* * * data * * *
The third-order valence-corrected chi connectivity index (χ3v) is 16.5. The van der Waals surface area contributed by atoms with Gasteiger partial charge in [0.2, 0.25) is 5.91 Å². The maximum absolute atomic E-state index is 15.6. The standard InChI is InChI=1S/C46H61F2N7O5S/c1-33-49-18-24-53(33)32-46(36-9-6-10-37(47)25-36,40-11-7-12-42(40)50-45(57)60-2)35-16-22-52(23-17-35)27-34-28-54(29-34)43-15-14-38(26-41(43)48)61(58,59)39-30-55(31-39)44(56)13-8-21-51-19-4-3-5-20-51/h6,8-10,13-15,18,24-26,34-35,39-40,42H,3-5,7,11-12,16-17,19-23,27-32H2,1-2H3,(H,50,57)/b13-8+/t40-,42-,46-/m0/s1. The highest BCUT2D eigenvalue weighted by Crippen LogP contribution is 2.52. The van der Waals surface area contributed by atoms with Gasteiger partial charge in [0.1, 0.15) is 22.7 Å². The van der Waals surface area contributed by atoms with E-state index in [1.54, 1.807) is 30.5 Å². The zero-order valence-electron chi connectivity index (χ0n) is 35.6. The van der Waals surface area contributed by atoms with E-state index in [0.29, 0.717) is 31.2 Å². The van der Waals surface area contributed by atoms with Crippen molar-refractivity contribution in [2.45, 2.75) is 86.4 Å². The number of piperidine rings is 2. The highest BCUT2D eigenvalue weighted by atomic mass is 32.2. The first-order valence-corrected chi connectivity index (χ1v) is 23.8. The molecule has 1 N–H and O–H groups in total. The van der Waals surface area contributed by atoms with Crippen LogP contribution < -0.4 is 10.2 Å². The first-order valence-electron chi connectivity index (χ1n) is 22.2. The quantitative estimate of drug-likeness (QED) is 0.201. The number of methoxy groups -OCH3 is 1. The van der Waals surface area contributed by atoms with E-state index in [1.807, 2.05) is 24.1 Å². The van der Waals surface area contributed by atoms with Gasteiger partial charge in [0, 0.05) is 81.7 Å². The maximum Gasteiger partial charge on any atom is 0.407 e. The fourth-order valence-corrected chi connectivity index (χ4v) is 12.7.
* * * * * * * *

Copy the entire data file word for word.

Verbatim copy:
The third-order valence-corrected chi connectivity index (χ3v) is 16.5. The van der Waals surface area contributed by atoms with Gasteiger partial charge in [0.2, 0.25) is 5.91 Å². The maximum absolute atomic E-state index is 15.6. The standard InChI is InChI=1S/C46H61F2N7O5S/c1-33-49-18-24-53(33)32-46(36-9-6-10-37(47)25-36,40-11-7-12-42(40)50-45(57)60-2)35-16-22-52(23-17-35)27-34-28-54(29-34)43-15-14-38(26-41(43)48)61(58,59)39-30-55(31-39)44(56)13-8-21-51-19-4-3-5-20-51/h6,8-10,13-15,18,24-26,34-35,39-40,42H,3-5,7,11-12,16-17,19-23,27-32H2,1-2H3,(H,50,57)/b13-8+/t40-,42-,46-/m0/s1. The highest BCUT2D eigenvalue weighted by Crippen LogP contribution is 2.52. The van der Waals surface area contributed by atoms with Gasteiger partial charge in [0.1, 0.15) is 22.7 Å². The van der Waals surface area contributed by atoms with E-state index in [1.54, 1.807) is 30.5 Å². The zero-order valence-electron chi connectivity index (χ0n) is 35.6. The van der Waals surface area contributed by atoms with E-state index in [0.29, 0.717) is 31.2 Å². The van der Waals surface area contributed by atoms with Crippen molar-refractivity contribution in [2.45, 2.75) is 86.4 Å². The number of piperidine rings is 2. The highest BCUT2D eigenvalue weighted by atomic mass is 32.2. The first-order valence-corrected chi connectivity index (χ1v) is 23.8. The molecule has 1 N–H and O–H groups in total. The van der Waals surface area contributed by atoms with Crippen LogP contribution < -0.4 is 10.2 Å². The first-order valence-electron chi connectivity index (χ1n) is 22.2. The quantitative estimate of drug-likeness (QED) is 0.201. The number of methoxy groups -OCH3 is 1. The van der Waals surface area contributed by atoms with E-state index in [1.807, 2.05) is 24.1 Å². The van der Waals surface area contributed by atoms with Gasteiger partial charge in [0, 0.05) is 81.7 Å². The maximum Gasteiger partial charge on any atom is 0.407 e. The fourth-order valence-corrected chi connectivity index (χ4v) is 12.7.